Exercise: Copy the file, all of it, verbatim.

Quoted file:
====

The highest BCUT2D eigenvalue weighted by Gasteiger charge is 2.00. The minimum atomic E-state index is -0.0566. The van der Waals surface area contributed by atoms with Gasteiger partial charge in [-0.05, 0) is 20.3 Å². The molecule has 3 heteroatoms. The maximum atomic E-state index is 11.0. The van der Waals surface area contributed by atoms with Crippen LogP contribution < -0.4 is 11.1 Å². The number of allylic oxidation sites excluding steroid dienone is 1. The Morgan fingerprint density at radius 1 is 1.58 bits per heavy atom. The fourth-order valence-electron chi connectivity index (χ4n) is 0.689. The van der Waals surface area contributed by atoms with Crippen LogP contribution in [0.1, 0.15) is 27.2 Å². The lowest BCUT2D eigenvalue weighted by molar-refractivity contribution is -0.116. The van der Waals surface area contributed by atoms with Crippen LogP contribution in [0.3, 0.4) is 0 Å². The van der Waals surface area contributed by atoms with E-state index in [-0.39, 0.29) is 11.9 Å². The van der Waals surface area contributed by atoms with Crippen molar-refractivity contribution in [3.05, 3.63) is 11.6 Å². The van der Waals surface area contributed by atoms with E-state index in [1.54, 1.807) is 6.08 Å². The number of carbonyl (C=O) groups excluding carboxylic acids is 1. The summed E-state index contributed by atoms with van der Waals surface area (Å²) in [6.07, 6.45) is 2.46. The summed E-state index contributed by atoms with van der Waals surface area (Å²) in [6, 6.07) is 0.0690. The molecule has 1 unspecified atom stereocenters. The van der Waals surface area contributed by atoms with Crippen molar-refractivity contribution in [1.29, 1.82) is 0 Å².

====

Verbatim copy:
The highest BCUT2D eigenvalue weighted by Gasteiger charge is 2.00. The minimum atomic E-state index is -0.0566. The van der Waals surface area contributed by atoms with Gasteiger partial charge in [-0.05, 0) is 20.3 Å². The molecule has 3 heteroatoms. The maximum atomic E-state index is 11.0. The van der Waals surface area contributed by atoms with Crippen LogP contribution < -0.4 is 11.1 Å². The number of allylic oxidation sites excluding steroid dienone is 1. The Morgan fingerprint density at radius 1 is 1.58 bits per heavy atom. The fourth-order valence-electron chi connectivity index (χ4n) is 0.689. The van der Waals surface area contributed by atoms with Crippen LogP contribution in [0.1, 0.15) is 27.2 Å². The lowest BCUT2D eigenvalue weighted by molar-refractivity contribution is -0.116. The van der Waals surface area contributed by atoms with Crippen LogP contribution in [0.3, 0.4) is 0 Å². The van der Waals surface area contributed by atoms with E-state index in [-0.39, 0.29) is 11.9 Å². The van der Waals surface area contributed by atoms with Crippen molar-refractivity contribution in [3.05, 3.63) is 11.6 Å². The van der Waals surface area contributed by atoms with E-state index in [1.54, 1.807) is 6.08 Å². The number of carbonyl (C=O) groups excluding carboxylic acids is 1. The summed E-state index contributed by atoms with van der Waals surface area (Å²) in [6.07, 6.45) is 2.46. The summed E-state index contributed by atoms with van der Waals surface area (Å²) in [6, 6.07) is 0.0690. The molecule has 1 unspecified atom stereocenters. The van der Waals surface area contributed by atoms with Crippen molar-refractivity contribution in [1.29, 1.82) is 0 Å².